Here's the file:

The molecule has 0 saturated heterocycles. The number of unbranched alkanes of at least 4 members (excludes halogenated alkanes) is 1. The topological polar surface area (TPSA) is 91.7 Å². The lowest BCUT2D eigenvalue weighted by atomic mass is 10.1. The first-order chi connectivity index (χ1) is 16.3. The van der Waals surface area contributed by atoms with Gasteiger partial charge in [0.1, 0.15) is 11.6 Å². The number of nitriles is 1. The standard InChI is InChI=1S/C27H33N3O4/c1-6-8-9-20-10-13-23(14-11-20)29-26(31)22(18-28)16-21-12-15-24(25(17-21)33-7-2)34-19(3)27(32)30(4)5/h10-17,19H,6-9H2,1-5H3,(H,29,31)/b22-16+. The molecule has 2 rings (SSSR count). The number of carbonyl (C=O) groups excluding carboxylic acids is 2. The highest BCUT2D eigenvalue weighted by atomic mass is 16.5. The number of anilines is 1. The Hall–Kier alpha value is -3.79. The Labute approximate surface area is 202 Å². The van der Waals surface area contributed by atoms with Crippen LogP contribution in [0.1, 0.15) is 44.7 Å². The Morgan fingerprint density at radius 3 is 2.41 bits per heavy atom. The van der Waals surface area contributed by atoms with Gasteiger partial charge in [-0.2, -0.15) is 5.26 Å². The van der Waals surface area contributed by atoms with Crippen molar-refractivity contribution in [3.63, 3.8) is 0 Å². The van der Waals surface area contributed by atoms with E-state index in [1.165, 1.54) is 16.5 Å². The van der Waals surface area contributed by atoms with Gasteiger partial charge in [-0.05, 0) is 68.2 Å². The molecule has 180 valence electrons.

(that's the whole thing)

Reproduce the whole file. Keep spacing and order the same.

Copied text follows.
The molecule has 0 saturated heterocycles. The number of unbranched alkanes of at least 4 members (excludes halogenated alkanes) is 1. The topological polar surface area (TPSA) is 91.7 Å². The lowest BCUT2D eigenvalue weighted by atomic mass is 10.1. The first-order chi connectivity index (χ1) is 16.3. The van der Waals surface area contributed by atoms with Gasteiger partial charge in [0.1, 0.15) is 11.6 Å². The number of nitriles is 1. The standard InChI is InChI=1S/C27H33N3O4/c1-6-8-9-20-10-13-23(14-11-20)29-26(31)22(18-28)16-21-12-15-24(25(17-21)33-7-2)34-19(3)27(32)30(4)5/h10-17,19H,6-9H2,1-5H3,(H,29,31)/b22-16+. The molecule has 2 rings (SSSR count). The number of carbonyl (C=O) groups excluding carboxylic acids is 2. The highest BCUT2D eigenvalue weighted by atomic mass is 16.5. The number of anilines is 1. The Hall–Kier alpha value is -3.79. The Labute approximate surface area is 202 Å². The van der Waals surface area contributed by atoms with Crippen LogP contribution in [0.1, 0.15) is 44.7 Å². The Morgan fingerprint density at radius 3 is 2.41 bits per heavy atom. The van der Waals surface area contributed by atoms with Gasteiger partial charge in [-0.2, -0.15) is 5.26 Å². The van der Waals surface area contributed by atoms with Crippen molar-refractivity contribution in [3.63, 3.8) is 0 Å². The van der Waals surface area contributed by atoms with E-state index in [1.165, 1.54) is 16.5 Å². The van der Waals surface area contributed by atoms with Gasteiger partial charge in [-0.05, 0) is 68.2 Å². The molecule has 180 valence electrons.